• Most photographers charge either 1/2 day or full day. Be sure to be organized beforehand to get as many shots in as possible. Try to use up the entire time getting as many photos as you can think of even beyond what you obviously need right now.
  • Prepare the location and clean the products. Set up a shoot area in your facilities for moveable objects and have them arranged so the photographer can shoot one after another without having to re-stage the lighting.
  • Be sure your photographer does NOT charge royalties. Royalties mean you agree to pay for every use of a photo — every new ad, mailer, Website, etc. is a separate charge.
  • Get hi-res photos that you can then reproduce for print use. You can always convert a hi-res image to low-res for Web use, but you cannot go the other way around. This allows you more mileage for the price.
  • Get hi-res photos that you can then reproduce for print use. You can always convert a hi-res image to low-res for Web use, but you cannot go the other way around. This allows you more mileage for the price.
  • Think about background: setting a staging area with a neutral background, where possible, can save you on retouching costs later.
  • Lighting is everything with photography. A good photographer will be very careful to avoid casting shadows. Consider this when creating a shoot area. Daylight is better than industrial lights. It may be necessary to turn off fluorescent lights. The photographer will be able to determine if this will be necessary.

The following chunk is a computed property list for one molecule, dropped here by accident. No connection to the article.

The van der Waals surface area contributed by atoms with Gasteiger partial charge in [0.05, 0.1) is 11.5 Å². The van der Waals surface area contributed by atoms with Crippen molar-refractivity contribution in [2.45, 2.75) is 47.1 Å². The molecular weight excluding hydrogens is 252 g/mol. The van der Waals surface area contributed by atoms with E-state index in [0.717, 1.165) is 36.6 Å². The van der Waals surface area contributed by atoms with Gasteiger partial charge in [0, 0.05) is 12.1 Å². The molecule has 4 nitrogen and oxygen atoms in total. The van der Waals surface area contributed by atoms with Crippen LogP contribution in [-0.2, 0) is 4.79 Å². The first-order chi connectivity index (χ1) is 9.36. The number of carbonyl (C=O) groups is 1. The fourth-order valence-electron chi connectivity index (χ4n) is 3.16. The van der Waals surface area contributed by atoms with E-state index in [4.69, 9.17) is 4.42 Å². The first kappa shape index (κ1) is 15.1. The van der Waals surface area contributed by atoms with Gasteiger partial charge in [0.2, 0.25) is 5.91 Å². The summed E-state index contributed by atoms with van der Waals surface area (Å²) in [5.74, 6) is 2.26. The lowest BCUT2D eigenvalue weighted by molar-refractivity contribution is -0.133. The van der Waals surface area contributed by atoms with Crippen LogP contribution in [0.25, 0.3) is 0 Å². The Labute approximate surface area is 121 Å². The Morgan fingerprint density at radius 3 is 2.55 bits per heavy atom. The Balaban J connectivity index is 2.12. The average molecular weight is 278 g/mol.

• Vibrations can affect photos. It may be necessary to shut down a machine or two, depending. Keep this in mind when scheduling the shoot to be sure you don’t interfere with critical production!
  • About retouching: Find out if the photographer is willing to provide retouching in the price. Many photographers will offer to provide a low-res version of each photo and may offer to “outline” images so that professional designers can “knock out” the background. This is of significant value that would cost a fair amount of money if a designer were to do it: something worth considering when factoring photography fees.